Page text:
Easing the use of Multiple Applications By Unifying the Experience
Design System case study
business goal
Easing the use of multiple applications by unifying the experience
project ROLE
I researched and designed a component in the Spotify Design System. I also coded this component in React/Typescript & Storybook.
Spotify is an audio streaming product that started ut by easing access to music and have since moved on to becoming the best go-to streaming platforms for not just music but in recent years podcast and soon audio books.

I was within the Content platform team which focused on supporting the content teams that were focused on artist tools and tools that enabled and supported internal team for compliance and knowledge.

I did a 3 months internship between June and August 2021 while on my summer break in between my UX Masters education at Jönköping University, Sweden.
project goal
Unify the experience across several tools.
Achieve higher efficiency, consistency and scalability when building more or expending more tools.
Study/ Review
For this review I decided to focus on two things:

1. What the several existing variant of the component to be designed looked like across different products and try to understand how they are being used.

2. I decided to study how other component had been added into the design system and what that process looked like through various stages. The goal here was to understand how the design system is handled and improved upon within the team.
Stakeholder Interviews
In this phase, I had a call with all the product designers that had a variant of this component in their product.

The goal here was to understand what their need of the component was and how it related to the purpose of the product they were building.

At the end of analysing all the information, It was clear every designer wanted different things for the product they were building.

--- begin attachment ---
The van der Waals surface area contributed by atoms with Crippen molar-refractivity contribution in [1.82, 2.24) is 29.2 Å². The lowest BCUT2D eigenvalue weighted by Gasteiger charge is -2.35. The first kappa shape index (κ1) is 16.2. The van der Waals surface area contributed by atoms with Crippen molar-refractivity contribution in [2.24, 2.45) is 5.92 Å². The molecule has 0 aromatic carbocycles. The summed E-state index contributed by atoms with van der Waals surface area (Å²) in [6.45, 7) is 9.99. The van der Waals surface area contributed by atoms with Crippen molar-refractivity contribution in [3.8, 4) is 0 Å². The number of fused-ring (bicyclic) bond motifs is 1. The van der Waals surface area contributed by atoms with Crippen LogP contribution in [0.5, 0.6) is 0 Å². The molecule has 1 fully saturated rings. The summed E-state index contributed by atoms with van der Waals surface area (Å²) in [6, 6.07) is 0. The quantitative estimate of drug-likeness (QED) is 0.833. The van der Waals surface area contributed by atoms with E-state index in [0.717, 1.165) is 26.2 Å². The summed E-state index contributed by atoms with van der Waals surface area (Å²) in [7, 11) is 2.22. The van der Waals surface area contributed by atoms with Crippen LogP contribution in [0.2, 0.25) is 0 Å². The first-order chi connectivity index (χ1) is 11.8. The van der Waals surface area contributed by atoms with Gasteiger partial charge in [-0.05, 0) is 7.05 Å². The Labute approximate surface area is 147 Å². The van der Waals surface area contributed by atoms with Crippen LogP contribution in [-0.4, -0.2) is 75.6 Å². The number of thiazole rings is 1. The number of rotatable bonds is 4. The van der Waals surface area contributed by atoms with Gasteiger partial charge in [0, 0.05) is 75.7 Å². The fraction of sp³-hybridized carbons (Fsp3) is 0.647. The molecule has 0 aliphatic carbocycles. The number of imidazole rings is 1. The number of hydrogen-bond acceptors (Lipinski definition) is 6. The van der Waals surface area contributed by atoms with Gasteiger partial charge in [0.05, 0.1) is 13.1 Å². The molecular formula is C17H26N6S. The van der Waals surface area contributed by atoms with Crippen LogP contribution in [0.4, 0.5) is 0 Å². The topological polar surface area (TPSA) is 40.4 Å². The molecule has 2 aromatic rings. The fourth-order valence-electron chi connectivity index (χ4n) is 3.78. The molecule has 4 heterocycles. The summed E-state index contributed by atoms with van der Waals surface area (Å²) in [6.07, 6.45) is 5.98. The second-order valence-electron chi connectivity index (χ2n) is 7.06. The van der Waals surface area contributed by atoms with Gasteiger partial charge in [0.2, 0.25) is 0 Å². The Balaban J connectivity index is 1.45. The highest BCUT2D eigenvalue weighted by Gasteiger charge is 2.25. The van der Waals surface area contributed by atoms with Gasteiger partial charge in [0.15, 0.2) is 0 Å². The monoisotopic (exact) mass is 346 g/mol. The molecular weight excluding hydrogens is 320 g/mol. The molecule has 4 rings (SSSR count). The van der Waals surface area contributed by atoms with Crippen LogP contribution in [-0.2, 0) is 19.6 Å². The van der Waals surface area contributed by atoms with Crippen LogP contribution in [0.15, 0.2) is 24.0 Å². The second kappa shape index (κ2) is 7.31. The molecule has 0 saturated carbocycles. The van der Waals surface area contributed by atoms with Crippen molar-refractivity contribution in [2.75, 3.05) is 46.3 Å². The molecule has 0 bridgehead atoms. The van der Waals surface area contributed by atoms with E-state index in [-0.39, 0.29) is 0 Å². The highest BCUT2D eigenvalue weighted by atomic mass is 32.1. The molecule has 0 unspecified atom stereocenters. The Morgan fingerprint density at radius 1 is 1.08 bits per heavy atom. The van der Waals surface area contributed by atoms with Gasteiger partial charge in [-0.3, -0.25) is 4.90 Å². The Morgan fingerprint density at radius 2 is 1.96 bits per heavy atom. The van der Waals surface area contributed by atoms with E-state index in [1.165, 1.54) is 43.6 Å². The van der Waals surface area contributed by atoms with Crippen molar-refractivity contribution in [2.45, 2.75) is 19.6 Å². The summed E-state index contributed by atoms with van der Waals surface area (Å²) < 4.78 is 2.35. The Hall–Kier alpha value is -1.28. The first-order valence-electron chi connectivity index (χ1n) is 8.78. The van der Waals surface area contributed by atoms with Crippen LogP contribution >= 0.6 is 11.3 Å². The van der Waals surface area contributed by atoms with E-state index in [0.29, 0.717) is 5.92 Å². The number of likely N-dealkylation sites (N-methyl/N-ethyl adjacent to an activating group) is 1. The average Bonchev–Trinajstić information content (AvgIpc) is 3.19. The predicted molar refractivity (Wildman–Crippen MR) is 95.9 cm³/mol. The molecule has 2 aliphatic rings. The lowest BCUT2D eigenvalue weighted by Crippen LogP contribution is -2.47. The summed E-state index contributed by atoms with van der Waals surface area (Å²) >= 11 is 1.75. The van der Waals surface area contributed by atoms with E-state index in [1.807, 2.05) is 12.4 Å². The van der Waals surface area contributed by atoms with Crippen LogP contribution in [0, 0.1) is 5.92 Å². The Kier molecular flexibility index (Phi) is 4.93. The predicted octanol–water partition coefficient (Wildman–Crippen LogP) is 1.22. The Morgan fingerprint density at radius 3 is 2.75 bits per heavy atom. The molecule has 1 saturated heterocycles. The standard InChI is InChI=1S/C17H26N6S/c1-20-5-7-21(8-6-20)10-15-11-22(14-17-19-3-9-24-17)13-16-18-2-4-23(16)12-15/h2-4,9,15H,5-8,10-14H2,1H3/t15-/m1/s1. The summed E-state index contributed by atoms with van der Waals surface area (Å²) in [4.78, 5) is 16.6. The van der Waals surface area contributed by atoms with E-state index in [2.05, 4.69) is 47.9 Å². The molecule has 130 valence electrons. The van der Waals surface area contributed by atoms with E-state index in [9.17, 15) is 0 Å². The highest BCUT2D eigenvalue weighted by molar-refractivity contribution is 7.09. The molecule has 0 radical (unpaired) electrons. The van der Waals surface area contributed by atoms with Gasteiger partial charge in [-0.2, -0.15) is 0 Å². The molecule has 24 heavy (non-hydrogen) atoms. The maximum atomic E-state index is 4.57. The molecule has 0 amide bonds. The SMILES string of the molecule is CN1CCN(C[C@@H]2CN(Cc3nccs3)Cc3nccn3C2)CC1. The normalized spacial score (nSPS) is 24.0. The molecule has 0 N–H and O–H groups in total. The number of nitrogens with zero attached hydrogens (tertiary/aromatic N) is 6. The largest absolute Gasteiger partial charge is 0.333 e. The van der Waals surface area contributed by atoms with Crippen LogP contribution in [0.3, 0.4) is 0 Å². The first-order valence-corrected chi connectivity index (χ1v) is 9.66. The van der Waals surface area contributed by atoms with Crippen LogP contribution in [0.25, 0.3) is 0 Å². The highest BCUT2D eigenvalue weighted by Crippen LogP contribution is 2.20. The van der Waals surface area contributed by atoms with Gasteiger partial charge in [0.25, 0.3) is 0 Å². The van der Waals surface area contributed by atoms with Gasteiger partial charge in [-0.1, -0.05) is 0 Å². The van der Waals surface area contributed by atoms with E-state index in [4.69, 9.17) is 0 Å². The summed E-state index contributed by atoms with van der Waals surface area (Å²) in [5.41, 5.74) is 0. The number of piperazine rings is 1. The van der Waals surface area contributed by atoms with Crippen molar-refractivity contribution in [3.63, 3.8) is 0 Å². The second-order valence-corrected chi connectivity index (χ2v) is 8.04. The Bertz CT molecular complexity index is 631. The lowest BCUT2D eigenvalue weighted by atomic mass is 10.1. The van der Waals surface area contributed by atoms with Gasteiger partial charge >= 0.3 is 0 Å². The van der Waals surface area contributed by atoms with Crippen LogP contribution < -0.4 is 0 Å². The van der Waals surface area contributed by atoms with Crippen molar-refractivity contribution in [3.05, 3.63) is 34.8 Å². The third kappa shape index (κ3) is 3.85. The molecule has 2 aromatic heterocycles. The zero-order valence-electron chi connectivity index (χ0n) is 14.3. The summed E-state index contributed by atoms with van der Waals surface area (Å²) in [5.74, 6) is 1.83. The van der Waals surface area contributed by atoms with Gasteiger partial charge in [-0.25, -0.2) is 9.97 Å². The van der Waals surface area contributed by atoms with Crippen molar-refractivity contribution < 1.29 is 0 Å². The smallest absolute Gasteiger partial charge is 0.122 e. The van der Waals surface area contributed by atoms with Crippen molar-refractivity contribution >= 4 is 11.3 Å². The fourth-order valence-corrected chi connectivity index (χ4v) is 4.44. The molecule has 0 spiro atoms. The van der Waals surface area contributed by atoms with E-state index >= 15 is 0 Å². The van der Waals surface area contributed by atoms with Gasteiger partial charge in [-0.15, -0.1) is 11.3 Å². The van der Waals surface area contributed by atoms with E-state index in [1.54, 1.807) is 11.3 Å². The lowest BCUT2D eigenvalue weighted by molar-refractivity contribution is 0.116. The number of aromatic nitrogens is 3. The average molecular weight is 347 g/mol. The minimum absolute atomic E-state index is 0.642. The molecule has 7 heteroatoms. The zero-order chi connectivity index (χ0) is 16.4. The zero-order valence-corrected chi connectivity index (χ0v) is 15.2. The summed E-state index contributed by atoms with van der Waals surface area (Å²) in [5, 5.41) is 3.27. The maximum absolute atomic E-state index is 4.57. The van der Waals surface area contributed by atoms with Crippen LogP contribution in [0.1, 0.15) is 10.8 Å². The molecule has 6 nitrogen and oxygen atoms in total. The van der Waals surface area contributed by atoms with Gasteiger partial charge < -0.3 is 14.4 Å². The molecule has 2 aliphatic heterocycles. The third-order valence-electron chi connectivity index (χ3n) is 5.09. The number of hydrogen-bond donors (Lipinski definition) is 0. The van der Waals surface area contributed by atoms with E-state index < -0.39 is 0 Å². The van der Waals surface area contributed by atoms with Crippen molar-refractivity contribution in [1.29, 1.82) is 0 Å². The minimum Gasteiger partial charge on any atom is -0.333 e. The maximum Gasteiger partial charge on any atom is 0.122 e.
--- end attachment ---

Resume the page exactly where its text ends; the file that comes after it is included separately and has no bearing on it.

Working with design systems, designers are the users and not just any user but expert users. With this knolwedge,
First Sketches
Using the knowledge I had gained from the designers on their needs of a component I went ahead to design a first version combining to the best of my knowledge what was important.

As the component had several variant existing prior to my task beginning. I decided to draw out a version that I thought suited all the designers.

This version had size variants in big, medium and small as well as other elements that could be enabled or disabled.
Iteration 1
One common feedback was that content team involving in reviewing thousands of content daily had to easily be able to identify what type of content they were looking at without thinking so much.

To make this more recognizable, I proceeded to add different icons representing content types like Track, Artist, Album, Vodcast, Podcast alongside the content type.

With a first version, I went back to my users ( yes! the designers) with a prototype and allowed them to test and try it and then asked questions afterwards on how they saw this fitting into their products.
Craft Session
For a second round of feedback, I hosted a workshop session with all the 4 designers.

The task was to screenshot a part of your product and recreate the component in your screenshot with the component I created.

The purpose of this was to see how the component could fit within existing products without it being broken/detached.

At the end of the exercise, I noticed that some designers had to still detach and edit the component to make room for some elements which wasn’t in my version.

At the end of designing the component, a maturity level was assigned to show that the component would have further changes in the future as the products that incorporated this component were still being shaped and tweaked.

I further went to developing this component in code with React, TypeScript and Storybook and at the end added this to the Git repository.
“A design system isn’t a project. It’s a product serving products.”
— Nathan Curtis, EightShapes
... and as such, you can only get to a satisfactory point and then you grow again from the last point.

If the products that gets defined by a design system keeps getting improved upon, how do you expect a design system that backs such product not to get updated also
Working within Spotify for this short period taught me the following lessions:
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